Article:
Paladin Of Purity


Although the Y.M.C.A. had found him an embarrassment, it was not unaware of what he had accomplished; in January, 1874, it issued a private report showing that in little more than a year as agent for the defunct committee Comstock had seized 134,000 pounds of obscene books, 194,000 lewd pictures and photographs, 14.200 pounds of stereotype plates, 60,300 “articles made of rubber for immoral purposes,” 5,500 sets of playing cards, and 31,15o boxes of pills and powders (mostly “aphrodisiacs”). In fact, Comstock had been so thorough that from then on his confiscation of obscene material followed a curve of diminishing returns, and the take grew smaller each year. Hy 1881 the society could boast of having seized only twenty pounds of obscene books and a mere twenty-five indecent pictures, Comstock undoubtedly considered it worth the effort, for it was his conviction that “a single book or a single picture may taint forever the soul of the person who reads it”—a hypothesis that is still being debated.

While Comstock did not differentiate between obscenity and works of literary merit, not much was lost to the world of letters during his early crusading. The books he suppressed ran almost entirely to such titles as Peep Behind the Curtains of a Female Seminary; Curtain Drawn Up, or the Education of Laura; and Isabel Manton, the Beautiful Courtesan . Nor did the great part of the pictorial art he destroyed leave the world any poorer. It was inevitable, though, that with his lack of ability to discriminate and his heavy-handed approach he was bound to gather up works of literary and artistic merit along with the garbage. And because he drew no distinctions, he effectively terrorized most publishers and booksellers and for years made them afraid to sell anything but the blandest of material. At the same time Comstock had a great deal of cooperation from like-minded judges and prosecuting attorneys. Courts accepted the rule that a work need not be examined on its overall intent but that findings of obscenity could be brought on the basis of isolated paragraphs, sentences, and even words. The Bible would not have passed this test. Judges also ruled in many cases that material under consideration was too lewd to go into th public record, and bewildered juric had no choice but to bring in a guilt verdict, without ever having been pei mitted to see the material on whicl their decision was being made.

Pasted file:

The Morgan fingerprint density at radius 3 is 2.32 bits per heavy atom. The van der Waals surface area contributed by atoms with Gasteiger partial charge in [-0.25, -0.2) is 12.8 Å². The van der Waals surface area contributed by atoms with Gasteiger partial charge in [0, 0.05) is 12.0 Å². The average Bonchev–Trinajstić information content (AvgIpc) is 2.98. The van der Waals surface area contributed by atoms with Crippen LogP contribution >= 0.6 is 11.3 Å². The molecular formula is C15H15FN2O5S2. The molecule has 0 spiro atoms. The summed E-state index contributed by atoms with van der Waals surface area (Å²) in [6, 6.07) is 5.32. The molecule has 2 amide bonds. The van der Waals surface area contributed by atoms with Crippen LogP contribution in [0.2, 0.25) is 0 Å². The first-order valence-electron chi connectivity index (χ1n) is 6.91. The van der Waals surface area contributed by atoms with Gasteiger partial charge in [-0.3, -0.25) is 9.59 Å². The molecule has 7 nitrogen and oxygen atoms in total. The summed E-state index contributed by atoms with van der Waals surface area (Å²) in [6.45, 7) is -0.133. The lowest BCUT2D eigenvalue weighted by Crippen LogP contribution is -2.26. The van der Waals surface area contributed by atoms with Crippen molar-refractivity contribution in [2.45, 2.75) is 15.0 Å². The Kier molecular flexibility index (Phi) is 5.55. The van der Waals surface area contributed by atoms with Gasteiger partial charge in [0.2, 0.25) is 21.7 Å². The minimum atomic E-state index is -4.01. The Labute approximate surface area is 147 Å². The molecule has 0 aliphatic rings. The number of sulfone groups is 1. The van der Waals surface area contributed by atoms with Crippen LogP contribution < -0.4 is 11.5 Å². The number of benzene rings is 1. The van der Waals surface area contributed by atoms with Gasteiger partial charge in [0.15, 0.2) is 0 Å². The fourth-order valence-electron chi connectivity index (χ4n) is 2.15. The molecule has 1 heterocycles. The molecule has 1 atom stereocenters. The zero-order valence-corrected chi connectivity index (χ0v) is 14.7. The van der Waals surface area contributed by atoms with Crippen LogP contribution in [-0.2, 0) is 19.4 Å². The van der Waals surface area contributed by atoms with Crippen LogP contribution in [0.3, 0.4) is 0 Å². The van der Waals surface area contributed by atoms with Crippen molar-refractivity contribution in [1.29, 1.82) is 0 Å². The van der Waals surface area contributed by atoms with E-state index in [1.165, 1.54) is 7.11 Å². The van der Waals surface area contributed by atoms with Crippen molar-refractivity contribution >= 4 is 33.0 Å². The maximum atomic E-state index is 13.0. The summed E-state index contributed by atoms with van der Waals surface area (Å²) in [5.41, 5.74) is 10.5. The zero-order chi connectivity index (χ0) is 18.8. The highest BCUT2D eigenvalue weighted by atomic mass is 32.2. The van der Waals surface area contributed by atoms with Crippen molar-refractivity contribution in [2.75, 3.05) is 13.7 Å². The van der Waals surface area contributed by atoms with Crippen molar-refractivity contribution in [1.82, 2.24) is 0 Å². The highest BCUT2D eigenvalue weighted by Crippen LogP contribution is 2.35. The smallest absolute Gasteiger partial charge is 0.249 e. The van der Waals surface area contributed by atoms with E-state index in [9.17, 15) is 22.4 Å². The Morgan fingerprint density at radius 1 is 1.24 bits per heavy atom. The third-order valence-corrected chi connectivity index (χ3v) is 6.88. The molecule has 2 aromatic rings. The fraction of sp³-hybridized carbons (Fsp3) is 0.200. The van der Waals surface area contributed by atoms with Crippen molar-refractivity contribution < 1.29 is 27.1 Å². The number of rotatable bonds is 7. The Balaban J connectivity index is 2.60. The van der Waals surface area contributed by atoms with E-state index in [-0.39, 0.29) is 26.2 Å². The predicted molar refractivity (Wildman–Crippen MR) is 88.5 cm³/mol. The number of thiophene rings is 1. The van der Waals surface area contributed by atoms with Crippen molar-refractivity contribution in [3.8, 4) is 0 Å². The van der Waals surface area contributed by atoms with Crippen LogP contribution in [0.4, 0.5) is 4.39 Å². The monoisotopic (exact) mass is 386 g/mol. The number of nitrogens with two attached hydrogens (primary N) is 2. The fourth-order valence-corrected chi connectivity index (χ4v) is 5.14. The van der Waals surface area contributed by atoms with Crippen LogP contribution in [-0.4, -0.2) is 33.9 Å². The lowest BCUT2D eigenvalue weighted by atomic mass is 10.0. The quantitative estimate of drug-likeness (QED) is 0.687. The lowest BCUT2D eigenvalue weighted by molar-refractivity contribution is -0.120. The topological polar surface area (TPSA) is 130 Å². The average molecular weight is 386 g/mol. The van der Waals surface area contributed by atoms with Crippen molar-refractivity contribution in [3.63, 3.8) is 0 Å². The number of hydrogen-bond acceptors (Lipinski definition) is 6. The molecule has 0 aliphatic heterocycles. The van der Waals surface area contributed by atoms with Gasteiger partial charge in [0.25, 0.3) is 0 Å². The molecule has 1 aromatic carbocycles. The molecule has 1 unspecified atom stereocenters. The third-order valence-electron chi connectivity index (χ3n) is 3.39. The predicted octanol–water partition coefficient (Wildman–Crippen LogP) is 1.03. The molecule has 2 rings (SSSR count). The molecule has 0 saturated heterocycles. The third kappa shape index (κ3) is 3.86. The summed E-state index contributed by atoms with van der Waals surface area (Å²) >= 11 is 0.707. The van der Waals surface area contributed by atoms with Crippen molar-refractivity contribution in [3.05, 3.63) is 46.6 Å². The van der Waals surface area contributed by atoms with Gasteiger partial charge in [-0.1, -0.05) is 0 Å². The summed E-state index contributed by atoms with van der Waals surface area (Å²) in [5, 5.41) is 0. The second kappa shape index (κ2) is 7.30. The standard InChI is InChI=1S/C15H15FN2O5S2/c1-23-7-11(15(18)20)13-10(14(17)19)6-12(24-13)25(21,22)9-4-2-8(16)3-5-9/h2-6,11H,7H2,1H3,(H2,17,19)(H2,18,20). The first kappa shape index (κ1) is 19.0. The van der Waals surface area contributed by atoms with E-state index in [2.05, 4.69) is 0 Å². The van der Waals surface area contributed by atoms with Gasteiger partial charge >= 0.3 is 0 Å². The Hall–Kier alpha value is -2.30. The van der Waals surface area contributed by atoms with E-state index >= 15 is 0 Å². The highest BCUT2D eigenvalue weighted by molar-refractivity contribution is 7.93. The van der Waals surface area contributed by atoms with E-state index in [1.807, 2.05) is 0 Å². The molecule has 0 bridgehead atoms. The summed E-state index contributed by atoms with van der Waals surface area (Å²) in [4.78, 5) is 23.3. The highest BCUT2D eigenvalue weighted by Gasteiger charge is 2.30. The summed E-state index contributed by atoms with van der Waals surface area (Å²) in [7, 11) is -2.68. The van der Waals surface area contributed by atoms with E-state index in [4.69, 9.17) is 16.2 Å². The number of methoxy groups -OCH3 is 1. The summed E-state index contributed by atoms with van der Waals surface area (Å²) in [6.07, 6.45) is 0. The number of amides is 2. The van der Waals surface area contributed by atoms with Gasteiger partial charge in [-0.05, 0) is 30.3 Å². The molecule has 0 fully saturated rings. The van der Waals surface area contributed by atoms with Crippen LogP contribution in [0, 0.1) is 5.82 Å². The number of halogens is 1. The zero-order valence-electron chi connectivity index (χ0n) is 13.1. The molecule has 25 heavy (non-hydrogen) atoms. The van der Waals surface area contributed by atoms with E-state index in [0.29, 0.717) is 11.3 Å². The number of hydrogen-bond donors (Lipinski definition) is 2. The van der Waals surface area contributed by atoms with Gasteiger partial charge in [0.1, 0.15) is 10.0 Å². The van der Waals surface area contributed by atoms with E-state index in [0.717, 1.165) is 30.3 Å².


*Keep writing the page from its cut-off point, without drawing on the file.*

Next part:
Comstock’s duties brought him into conflict with gambling. In New York he drove the Louisiana Lotten out of business, though it was receiving protection in high places, and he was offered a bribe of $25,000 to forget the entire thing. He led an attack on Long Island (lit) poolroom gambling houses, and his accounts of the raids leave little doubt that he thoroughy enjoyed kicking down doors and facing antagonistic crowds. Certainly he was well equipped for physical confrontation. Trumbull describes him in the vigor of manhood: Standing ahout live leet ten in his shoes, he carries his two hundred and ten pounds of muscle and hone so svell that vou would not judge him to weigh over a hundred and eightv. His Atlas shoulders ol enormous hreadth and squareness, his chest of prodigious girth, surmounted by a bull-like neck, are in keeping with a biceps and a calf of exceptional size and iron solidarity. His legs are short, and remind one somewhat of tree trunks. …


Yet though he enjoyed the physical contact, he could not get greatly exercised about gambling. The great evil was sex. After it became legal to bet on horses in New York State, he had no appetite for moving against off-track locations where bets could be made illegally. “It doesn’t seem fair to let a man bet at the track and to arrest another for doing the same thing in some place outside the race course,” he said. But fairness was the least of Comstock’s worries when there was important game afoot. He spent a great deal of time answering advertisements—and newspapers then accepted advertising that would be proscribed in this permissive age—for everything from “Peephole rings, Sultry Sue magnified 50 times” to those that offered “Confidential solutions to women’s problems” and were nothing more or less than abortionists’ come-ons. Cornstock wrote his letters under aliases, and as soon as he had the necessary evidence, he moved in on the culprit. These methods did not endear him to the public, however productive they may have been, and for this and other reasons he became widely despised.